new seat cover
I’ve been reading Knitting
Ganseys, and one of the suggestions (with pattern) is
that you make a small sweater, for a doll or a teddy bear, that
uses some of the techniques that are a little hard to envision
when you don’t actually have yarn and needles in your hands.
So I made the pattern sweater for my sister’s teddy bear:
Teddy in his new sweater
Here’s a shot with a better view of the pattern (the back and
the front are the same:
Back, showing pattern detail
Doing a small sweater is a good idea — there were several
things about the pattern that I understood better doing them than
reading about them, and on the small sweater it didn’t take very
long, and wasn’t so difficult to rip out a few rows if you got
For instance, knitting the shoulder strap is a lot like turning
the heel on a sock, and it’s hart to see what’s going to happen
until you do it:
detail of arm top and shoulder strap
There are some conventions for making sweaters for humans about
things like what percent of the chest stitches you want at the
neck. They don’t all work for teddy bears, so I had to take out
the decreased neck gusset because I couldn’t get the sweater over
Teddy’s head. It was still a tight fit even with no decreasing —
if I were doing it again, I’d leave more stitches at the neck and
fewer at the shoulders.
my year of knitting dangerously
I was disappointed in this
book. I expected to be guided by an expert knitter through
the maze of possible information sources on patterns and yarns and
other knitting resources.
I got really mad when I read the denouement (Lana is what she’s
nicknamed the sweater for the year she spends knitting the
incredibly complex pattern):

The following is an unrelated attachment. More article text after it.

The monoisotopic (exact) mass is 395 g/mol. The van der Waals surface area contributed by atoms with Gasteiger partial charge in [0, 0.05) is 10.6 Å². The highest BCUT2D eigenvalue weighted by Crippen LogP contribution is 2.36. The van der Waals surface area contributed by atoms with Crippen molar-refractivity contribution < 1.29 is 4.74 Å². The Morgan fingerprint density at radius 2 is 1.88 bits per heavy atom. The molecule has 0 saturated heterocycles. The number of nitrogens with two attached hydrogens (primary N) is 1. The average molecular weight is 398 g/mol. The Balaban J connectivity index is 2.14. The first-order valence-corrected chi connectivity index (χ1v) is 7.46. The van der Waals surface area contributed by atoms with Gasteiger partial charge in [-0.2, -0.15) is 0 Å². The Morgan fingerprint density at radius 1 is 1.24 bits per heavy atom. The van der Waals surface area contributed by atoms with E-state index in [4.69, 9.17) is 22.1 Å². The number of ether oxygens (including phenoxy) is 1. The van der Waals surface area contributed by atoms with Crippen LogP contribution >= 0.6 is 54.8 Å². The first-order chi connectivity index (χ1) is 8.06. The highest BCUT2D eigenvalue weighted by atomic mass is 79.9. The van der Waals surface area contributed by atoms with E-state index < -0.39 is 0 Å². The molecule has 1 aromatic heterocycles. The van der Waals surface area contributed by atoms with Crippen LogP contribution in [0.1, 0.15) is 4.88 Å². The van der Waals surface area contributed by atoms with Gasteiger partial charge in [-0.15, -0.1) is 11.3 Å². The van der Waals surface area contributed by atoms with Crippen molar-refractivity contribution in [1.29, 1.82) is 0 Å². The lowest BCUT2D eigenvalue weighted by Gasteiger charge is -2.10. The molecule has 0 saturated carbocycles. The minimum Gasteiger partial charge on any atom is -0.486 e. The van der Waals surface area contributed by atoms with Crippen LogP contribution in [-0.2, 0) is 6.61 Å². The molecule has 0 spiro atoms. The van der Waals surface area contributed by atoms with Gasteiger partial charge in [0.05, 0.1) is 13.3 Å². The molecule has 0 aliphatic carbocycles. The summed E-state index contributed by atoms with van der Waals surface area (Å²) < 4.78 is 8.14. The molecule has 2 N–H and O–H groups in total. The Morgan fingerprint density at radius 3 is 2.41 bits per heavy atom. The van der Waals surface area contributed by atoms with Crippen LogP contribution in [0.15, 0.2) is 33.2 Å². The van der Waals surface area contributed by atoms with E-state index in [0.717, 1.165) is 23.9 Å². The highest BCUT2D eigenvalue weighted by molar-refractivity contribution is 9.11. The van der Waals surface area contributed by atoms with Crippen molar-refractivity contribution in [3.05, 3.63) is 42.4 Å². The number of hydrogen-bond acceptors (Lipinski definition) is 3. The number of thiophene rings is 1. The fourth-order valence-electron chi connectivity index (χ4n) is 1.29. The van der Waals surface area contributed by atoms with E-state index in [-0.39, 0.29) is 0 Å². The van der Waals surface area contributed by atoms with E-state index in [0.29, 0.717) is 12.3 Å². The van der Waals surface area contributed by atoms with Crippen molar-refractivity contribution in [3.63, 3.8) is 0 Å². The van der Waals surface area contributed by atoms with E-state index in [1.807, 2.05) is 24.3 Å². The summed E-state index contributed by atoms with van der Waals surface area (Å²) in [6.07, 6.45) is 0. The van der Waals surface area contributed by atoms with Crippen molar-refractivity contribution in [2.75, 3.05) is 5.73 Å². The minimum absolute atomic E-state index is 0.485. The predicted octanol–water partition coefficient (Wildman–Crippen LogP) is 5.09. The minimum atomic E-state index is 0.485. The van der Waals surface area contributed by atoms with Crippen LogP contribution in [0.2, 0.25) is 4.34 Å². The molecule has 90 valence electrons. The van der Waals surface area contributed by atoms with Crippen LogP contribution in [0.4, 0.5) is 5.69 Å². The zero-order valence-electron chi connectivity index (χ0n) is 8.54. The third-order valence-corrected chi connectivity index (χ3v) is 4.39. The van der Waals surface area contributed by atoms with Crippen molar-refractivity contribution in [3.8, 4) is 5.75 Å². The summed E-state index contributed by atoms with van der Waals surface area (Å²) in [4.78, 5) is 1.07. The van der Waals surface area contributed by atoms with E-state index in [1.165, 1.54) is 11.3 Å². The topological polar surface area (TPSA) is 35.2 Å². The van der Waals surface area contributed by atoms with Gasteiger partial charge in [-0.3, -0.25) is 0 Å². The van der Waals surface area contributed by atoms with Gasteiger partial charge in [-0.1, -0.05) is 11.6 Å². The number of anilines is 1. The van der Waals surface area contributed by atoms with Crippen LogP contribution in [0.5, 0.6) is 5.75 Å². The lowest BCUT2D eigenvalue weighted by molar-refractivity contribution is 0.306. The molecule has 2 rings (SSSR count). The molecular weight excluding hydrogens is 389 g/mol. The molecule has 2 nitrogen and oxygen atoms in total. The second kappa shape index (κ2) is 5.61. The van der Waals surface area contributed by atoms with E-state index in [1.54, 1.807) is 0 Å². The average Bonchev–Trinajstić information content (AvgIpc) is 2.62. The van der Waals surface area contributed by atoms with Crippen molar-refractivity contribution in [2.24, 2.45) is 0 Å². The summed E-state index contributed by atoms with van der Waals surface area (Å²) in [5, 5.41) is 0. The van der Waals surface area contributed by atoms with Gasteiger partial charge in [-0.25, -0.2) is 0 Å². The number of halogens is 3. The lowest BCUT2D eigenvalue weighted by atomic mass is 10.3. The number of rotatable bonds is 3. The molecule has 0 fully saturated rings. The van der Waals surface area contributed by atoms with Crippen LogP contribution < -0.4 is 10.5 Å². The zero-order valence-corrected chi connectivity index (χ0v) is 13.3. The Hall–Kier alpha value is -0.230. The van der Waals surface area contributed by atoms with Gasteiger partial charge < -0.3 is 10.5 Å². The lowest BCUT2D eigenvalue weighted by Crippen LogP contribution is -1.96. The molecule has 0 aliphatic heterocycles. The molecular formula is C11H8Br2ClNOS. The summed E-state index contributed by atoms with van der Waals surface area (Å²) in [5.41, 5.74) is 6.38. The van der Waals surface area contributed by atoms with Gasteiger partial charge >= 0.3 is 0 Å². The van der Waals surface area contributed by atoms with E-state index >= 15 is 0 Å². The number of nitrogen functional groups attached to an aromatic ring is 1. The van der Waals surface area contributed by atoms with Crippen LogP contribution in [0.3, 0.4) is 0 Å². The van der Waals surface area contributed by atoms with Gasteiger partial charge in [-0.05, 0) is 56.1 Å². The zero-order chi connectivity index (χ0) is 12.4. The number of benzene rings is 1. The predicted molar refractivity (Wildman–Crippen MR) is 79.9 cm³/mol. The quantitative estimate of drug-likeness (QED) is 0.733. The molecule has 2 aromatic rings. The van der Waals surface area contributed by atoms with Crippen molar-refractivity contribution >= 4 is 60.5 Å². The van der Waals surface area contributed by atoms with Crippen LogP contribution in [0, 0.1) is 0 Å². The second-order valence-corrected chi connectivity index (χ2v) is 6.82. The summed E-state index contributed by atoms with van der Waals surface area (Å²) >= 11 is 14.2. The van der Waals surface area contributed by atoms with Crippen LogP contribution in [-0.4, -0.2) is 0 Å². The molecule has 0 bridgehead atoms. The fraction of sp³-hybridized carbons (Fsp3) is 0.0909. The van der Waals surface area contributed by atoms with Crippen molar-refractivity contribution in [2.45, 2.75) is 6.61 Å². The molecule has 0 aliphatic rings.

Once Lana is bone dry, I strip off the machine-made cardigan I
have on and prepare for my first moments wearing her. It’s here
that I expect to feel rapture, when I can get away with ending
this story with a “Wearing Mary Tudor: priceless” line. Damn
the clichÃ©. Here’s the kicker: my sweater, which cost hundreds
of both dollars and hours, doesn’t fit.
The sleeves are a good six inches too short. I can’t close
the front over my ample bust. My linebacker shoulders stretch
the collar too wide.
I can understand about the bust. I have an ample bust myself,
and I frequently find blouses that fit well in every other
dimension, but pucker when buttoned over the chest. It’s
usually not a problem with knit garments, but stranded knitting
(where two colors are used at once, and the unused color is
carried across the stitches of the other color) isn’t as
stretchy as other kinds of knitting, so I can easily imagine a
sweater planned perfectly for all the other dimensions not
buttoning over the chest.
I don’t have linebacker shoulders, so things that fit
otherwise are usually ok in the shoulders, but I can imagine it
being hard to get a given shape sweater to fit particularly
But six inches of error in the sleeves is just wrong. The
sleeves in this pattern are knit down from the armholes, so if
they turn out to be six inches too short, you unravel the cuff
and knit some more pattern. Or if that’s too much work, you
make the cuffs 6 inches longer. It isn’t very much work
compared with all the other things she’s done for this book.
That being said, I did find out about Alice
Starmore, who is a very impressive designer. I’ve since
read both Aran
Knitting (from the library â€“ it’s out of print) and Alice
Starmore’s book of Fair Isle Knitting (from Amazon â€“
knitting patterns take longer than the library loans you a book
for). I’ve reorganized my knitting needles and yarn stash, and
am working on a fair isle design incorporating a serpent for a
So my advice is to skip the middleman and read the knitting
books instead of the piece of hack writing about knitters and
knitting books by someone who isn’t really much of a knitter.
But it’s a fast read and does have some information about online
knitting resources that you might not find as easily in google.